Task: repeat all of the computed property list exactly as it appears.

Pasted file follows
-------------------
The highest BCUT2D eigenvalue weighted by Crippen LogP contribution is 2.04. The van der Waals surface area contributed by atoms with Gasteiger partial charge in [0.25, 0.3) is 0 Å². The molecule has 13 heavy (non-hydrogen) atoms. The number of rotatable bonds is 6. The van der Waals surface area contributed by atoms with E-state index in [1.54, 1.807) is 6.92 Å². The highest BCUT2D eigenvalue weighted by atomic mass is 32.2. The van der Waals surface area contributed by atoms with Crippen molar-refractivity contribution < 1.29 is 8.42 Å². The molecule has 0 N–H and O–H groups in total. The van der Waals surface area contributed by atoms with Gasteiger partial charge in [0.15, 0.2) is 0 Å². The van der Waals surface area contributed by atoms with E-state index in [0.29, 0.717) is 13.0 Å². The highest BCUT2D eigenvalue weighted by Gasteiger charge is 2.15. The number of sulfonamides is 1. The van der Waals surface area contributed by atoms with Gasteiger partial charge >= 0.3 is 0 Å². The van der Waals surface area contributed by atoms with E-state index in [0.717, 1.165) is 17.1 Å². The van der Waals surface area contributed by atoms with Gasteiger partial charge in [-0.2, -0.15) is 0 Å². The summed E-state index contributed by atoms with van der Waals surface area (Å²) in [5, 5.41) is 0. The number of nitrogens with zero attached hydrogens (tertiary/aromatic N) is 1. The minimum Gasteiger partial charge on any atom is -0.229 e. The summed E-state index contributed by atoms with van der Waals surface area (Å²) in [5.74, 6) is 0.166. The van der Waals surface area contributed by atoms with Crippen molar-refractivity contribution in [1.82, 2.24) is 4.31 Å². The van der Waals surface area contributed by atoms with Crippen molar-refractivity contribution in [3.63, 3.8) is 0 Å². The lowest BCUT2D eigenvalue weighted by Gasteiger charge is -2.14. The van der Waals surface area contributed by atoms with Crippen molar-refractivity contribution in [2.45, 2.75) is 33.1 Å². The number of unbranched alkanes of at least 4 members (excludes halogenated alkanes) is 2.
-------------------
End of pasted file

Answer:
The highest BCUT2D eigenvalue weighted by Crippen LogP contribution is 2.04. The van der Waals surface area contributed by atoms with Gasteiger partial charge in [0.25, 0.3) is 0 Å². The molecule has 13 heavy (non-hydrogen) atoms. The number of rotatable bonds is 6. The van der Waals surface area contributed by atoms with E-state index in [1.54, 1.807) is 6.92 Å². The highest BCUT2D eigenvalue weighted by atomic mass is 32.2. The van der Waals surface area contributed by atoms with Crippen molar-refractivity contribution < 1.29 is 8.42 Å². The molecule has 0 N–H and O–H groups in total. The van der Waals surface area contributed by atoms with Gasteiger partial charge in [0.15, 0.2) is 0 Å². The van der Waals surface area contributed by atoms with E-state index in [0.29, 0.717) is 13.0 Å². The highest BCUT2D eigenvalue weighted by Gasteiger charge is 2.15. The number of sulfonamides is 1. The van der Waals surface area contributed by atoms with Gasteiger partial charge >= 0.3 is 0 Å². The van der Waals surface area contributed by atoms with E-state index in [0.717, 1.165) is 17.1 Å². The van der Waals surface area contributed by atoms with Gasteiger partial charge in [-0.2, -0.15) is 0 Å². The summed E-state index contributed by atoms with van der Waals surface area (Å²) in [5, 5.41) is 0. The number of nitrogens with zero attached hydrogens (tertiary/aromatic N) is 1. The minimum Gasteiger partial charge on any atom is -0.229 e. The summed E-state index contributed by atoms with van der Waals surface area (Å²) in [5.74, 6) is 0.166. The van der Waals surface area contributed by atoms with Crippen molar-refractivity contribution in [1.82, 2.24) is 4.31 Å². The van der Waals surface area contributed by atoms with Crippen molar-refractivity contribution in [3.63, 3.8) is 0 Å². The lowest BCUT2D eigenvalue weighted by Gasteiger charge is -2.14. The van der Waals surface area contributed by atoms with Crippen molar-refractivity contribution in [2.45, 2.75) is 33.1 Å². The number of unbranched alkanes of at least 4 members (excludes halogenated alkanes) is 2.